Monthly Prime membership and Fresh Add-on are billed separately. Amazon Prime is billed at a cost of $12.99 per month and the Fresh Add-on is billed at a cost of $14.99 per month; a total cost of $27.98 per month. Annual Prime members will be billed $119 a year and $14.99 per month for the Fresh Add-on.

Note: All orders under $50 will incur a $9.99 delivery fee.


Eaadams - you've just made my point. If I'm not driving to get to Whole Foods or Safeway, someone is driving to get to me. Trying reading and responding instead of trolling.please.


Frustrations were voiced last Tuesday night by our Planning Commission Chair, Diane Whitaker, as she reviewed this project with her fellow commissioners. While it seem relatively benign, its site will be smack in the middle of ground zero for impacted traffic, with the proposed 900+ units at Concar/Delaware, and the adjacent but not-yet-filled commercial and residential developments which just went in.

Diane's words regarding the project illustrate a huge problem facing us and every city in our State, "...a large majority (of residents) had legitimate concerns which, I have to be honest, I share those concerns. I'm increasingly frustrated by the rules that are being imposed upon us, top-down, from the state. They are restricting us and tying our hands as a local commission to make decisions that are appropriate for our community. And in the state's ideal world, all cities might end up looking the same."

Diane was referring to the fact that now, if a project is within our General Plan parameters, it can not be denied. Part of this is due to the Housing Accountability Act, which Diane states is "restricting us even further on the ability to deny a project we feel is not appropriate for our community."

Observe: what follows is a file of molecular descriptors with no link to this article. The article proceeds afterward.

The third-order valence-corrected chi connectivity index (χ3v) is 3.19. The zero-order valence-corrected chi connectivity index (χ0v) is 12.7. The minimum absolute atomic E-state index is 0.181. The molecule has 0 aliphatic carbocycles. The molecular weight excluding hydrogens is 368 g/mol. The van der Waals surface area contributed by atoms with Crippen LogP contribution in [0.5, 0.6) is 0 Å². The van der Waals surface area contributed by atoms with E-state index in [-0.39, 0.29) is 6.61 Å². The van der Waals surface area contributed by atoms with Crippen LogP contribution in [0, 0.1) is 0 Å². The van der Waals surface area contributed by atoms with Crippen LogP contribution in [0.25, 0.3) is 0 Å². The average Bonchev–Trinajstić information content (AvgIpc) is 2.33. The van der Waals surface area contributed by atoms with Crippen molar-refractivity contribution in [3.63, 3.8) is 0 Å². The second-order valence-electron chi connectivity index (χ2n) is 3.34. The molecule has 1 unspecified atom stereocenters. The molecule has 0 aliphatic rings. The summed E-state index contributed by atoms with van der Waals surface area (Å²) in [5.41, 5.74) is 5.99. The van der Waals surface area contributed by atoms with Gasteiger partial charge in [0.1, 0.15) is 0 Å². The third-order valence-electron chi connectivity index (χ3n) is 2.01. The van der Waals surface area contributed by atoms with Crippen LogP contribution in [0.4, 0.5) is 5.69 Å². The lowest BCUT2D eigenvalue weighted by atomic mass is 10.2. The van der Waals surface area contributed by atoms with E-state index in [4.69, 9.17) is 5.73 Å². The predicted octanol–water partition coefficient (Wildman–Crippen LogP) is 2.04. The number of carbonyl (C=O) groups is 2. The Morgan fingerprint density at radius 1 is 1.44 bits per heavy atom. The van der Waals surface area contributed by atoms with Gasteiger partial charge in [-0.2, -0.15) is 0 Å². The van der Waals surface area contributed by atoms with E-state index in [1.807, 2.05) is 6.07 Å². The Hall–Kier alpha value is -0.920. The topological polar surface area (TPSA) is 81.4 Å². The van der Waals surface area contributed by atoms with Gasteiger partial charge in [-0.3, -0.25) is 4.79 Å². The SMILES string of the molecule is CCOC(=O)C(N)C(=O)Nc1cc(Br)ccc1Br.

This is, in short, a removal of local powers. That should worry residents, whether they are pro-growth, anti-growth, smart-growth or somewhere in between.

The punishment? Lawsuits against the city.
What to do? Charter Cities like San Mateo are in the best position to fight state mandates that usurp city and county control of their own affairs. I emailed the Planning Commission, thanking them for serving during this challenging time, and suggested the following:

"At some point, we need to take back our power - and perhaps find out from residents if they would prefer their tax dollars pay for all the infrastructure to support immense growth they may not want, OR to defend their city's own local control. My vote is for the latter."

P.S. The continued reliance on the Hayward station is non-sensical since train stops there have been reduced.


While I like and respect Chair Whitaker, I completely disagree with her comments.